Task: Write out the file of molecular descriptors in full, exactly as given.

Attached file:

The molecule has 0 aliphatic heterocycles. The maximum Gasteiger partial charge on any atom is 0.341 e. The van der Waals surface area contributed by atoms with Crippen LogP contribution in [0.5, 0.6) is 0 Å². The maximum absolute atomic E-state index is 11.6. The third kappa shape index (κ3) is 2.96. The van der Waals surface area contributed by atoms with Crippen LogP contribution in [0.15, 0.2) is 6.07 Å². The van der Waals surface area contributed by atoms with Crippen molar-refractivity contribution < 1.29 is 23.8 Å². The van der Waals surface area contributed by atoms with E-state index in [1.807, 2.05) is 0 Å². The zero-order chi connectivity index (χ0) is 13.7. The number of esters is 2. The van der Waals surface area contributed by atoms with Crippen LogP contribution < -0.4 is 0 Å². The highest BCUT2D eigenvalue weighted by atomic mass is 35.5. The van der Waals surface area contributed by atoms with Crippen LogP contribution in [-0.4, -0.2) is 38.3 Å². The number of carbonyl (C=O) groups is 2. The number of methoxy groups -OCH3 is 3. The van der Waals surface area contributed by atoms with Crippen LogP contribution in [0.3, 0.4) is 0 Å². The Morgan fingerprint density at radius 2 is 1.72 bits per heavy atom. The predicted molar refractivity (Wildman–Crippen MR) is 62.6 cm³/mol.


The molecule has 0 aliphatic heterocycles. The maximum Gasteiger partial charge on any atom is 0.341 e. The van der Waals surface area contributed by atoms with Crippen LogP contribution in [0.5, 0.6) is 0 Å². The maximum absolute atomic E-state index is 11.6. The third kappa shape index (κ3) is 2.96. The van der Waals surface area contributed by atoms with Crippen LogP contribution in [0.15, 0.2) is 6.07 Å². The van der Waals surface area contributed by atoms with Crippen molar-refractivity contribution < 1.29 is 23.8 Å². The van der Waals surface area contributed by atoms with E-state index in [1.807, 2.05) is 0 Å². The zero-order chi connectivity index (χ0) is 13.7. The number of esters is 2. The van der Waals surface area contributed by atoms with Crippen LogP contribution < -0.4 is 0 Å². The highest BCUT2D eigenvalue weighted by atomic mass is 35.5. The van der Waals surface area contributed by atoms with Crippen LogP contribution in [-0.4, -0.2) is 38.3 Å². The number of carbonyl (C=O) groups is 2. The number of methoxy groups -OCH3 is 3. The van der Waals surface area contributed by atoms with Crippen LogP contribution in [0.3, 0.4) is 0 Å². The Morgan fingerprint density at radius 2 is 1.72 bits per heavy atom. The predicted molar refractivity (Wildman–Crippen MR) is 62.6 cm³/mol.